A Little Thank You Goes a Long Way

By , The Entrepreneurial Guru for Women

Solo-E Certified Solo Entrepreneur Expert

and

, Text Only Admin

Solo-E Certified Solo Entrepreneur Expert

Ali Brown - The Entrepreneurial Guru for Women

In today’s instant communication era, a personal letter sent through the mail is considered somewhat of an anomaly. But that’s why it’s so valuable. When you write a note by hand and the sentiment is personalized, it demonstrates to the recipient that they were important enough for you to pull out the stationary box and choose your words carefully. And as a business owner, sending a “thank you” note sends a very clear message: you are important and valued.

Here are 5 easy steps to the perfect “thank you” note…

1. Choose your materials

Your first selection is paper or card stock. This could be a good opportunity to reinforce your brand by using a note card or letterhead with a subtle logo, but remember that this is not a marketing exercise. While I have super branding for my business, I often prefer to send a personal card from my favorite stationery store. And I’m also enjoying using a great online tool: Send Out Cards. This ingenious system lets you create and send a beautiful card (even in your own handwriting) with just a few clicks of the mouse!

2. Greet and express your gratitude

Start off with a greeting—you’d be surprised how often people forget to show the recipient that the note truly is personalized.

The first paragraph is where most people slip up: it’s known as the “just” trap. “ I’m just writing to say…” or “ I just want to thank you…” There’s no “just” involved in a gesture of appreciation, so avoid using this wording. It trivializes their nicety to you and states the obvious.

Instead, use the present tense and cut right to the chase! You can start with something as simple as “ Thank you for your hospitality,” or you can be more specific, such as, “ Thank you for putting me in touch with your client, Jessica, from XYZ and Associates.”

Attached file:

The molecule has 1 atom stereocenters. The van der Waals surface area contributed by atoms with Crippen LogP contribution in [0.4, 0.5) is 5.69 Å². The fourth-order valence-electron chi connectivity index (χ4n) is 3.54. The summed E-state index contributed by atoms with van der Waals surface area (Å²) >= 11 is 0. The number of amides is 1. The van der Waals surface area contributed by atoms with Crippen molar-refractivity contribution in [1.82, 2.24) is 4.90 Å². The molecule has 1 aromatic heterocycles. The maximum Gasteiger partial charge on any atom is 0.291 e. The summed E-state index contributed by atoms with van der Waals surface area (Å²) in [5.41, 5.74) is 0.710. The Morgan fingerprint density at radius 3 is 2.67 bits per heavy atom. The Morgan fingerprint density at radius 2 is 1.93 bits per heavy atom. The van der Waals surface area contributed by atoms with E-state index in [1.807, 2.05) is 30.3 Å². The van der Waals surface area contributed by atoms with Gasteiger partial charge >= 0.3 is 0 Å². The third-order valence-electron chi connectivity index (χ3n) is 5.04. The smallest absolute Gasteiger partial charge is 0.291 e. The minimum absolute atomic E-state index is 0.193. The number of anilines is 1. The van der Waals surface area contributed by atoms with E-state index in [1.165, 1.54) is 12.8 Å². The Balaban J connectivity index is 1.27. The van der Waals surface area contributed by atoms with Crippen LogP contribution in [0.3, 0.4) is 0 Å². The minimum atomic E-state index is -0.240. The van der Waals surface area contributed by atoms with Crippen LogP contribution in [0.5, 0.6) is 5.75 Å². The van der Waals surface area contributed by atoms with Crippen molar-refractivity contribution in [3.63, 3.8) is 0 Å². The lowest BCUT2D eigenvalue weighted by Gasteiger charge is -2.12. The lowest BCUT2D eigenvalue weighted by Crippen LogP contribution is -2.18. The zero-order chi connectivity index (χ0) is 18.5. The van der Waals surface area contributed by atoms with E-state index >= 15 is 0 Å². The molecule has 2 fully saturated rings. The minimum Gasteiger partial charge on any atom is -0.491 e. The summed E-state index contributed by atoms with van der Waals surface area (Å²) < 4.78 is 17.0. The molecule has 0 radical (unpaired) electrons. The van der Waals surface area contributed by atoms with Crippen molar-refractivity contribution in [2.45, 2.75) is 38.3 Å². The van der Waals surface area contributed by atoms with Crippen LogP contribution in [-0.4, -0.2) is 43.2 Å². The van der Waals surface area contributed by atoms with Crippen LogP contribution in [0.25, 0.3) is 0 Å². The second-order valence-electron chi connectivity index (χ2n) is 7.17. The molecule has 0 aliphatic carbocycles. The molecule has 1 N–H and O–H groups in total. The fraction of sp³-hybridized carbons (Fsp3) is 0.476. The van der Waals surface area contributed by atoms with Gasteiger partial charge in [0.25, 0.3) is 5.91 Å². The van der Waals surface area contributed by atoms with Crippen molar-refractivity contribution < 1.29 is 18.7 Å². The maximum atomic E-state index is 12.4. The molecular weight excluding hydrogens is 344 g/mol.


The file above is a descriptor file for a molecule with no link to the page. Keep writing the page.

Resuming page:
3. Discuss the purpose

This is your opportunity to say something meaningful about the nicety in question—the gift, business lead, or gesture that you’re showing appreciation for.

If you’re thanking someone for a gift, it’s usually pretty easy to pull out a useful statement. If it was a gesture, such as recommending your services to one of their colleagues, you could say something sincere like, “ I really appreciate your taking the time to refer my business to your colleague. It means so much to me that you personally referred my services to X, and I’ll be sure to take special care of them!

4. Set an appointment

You’re getting close to wrapping up, so here you can include a polite and casual appointment for the future.

If it’s someone you’re in regular contact with, perhaps mention that you’ll see him or her at an upcoming event, but note that you wanted to take the time to properly say thank you.

If the note is to someone you see infrequently—and it’s likely to stay that way—feel free to be vague. “ Thanks again and I hope you are well” is a perfectly fine way to conclude your “thank you” note.

5. Wrap it up

A simple sign-off is sufficient. Your actual wording choice will depend on your relationship with the recipient, so use whatever is appropriate: Love, Yours truly, Best wishes, Hope to see you soon!

Ali Brown is fast becoming regarded as the voice for women in business and success. After launching her first business from her tiny New York City studio apartment in 1999, she has grown it into what is today Ali International, a multimillion-dollar enterprise with 50,000 members that ranked in 2009’s Inc. 500 list of fastest growing private companies in the nation. Forbes.com recently ranked Ali as #1 Woman for Entrepreneurs to Follow on Twitter. Ali is dedicated to helping women start and grow their own businesses via her coaching and publishing company the Millionaire Protégé Club; her female-centric Ali Magazine; her online Ali Boutique; and Shine, her annual fall conference where Ali delivers the best in business-building strategies for entrepreneurs of all levels. www.AliBrown.com.

© Copyright 2011 Ali Brown

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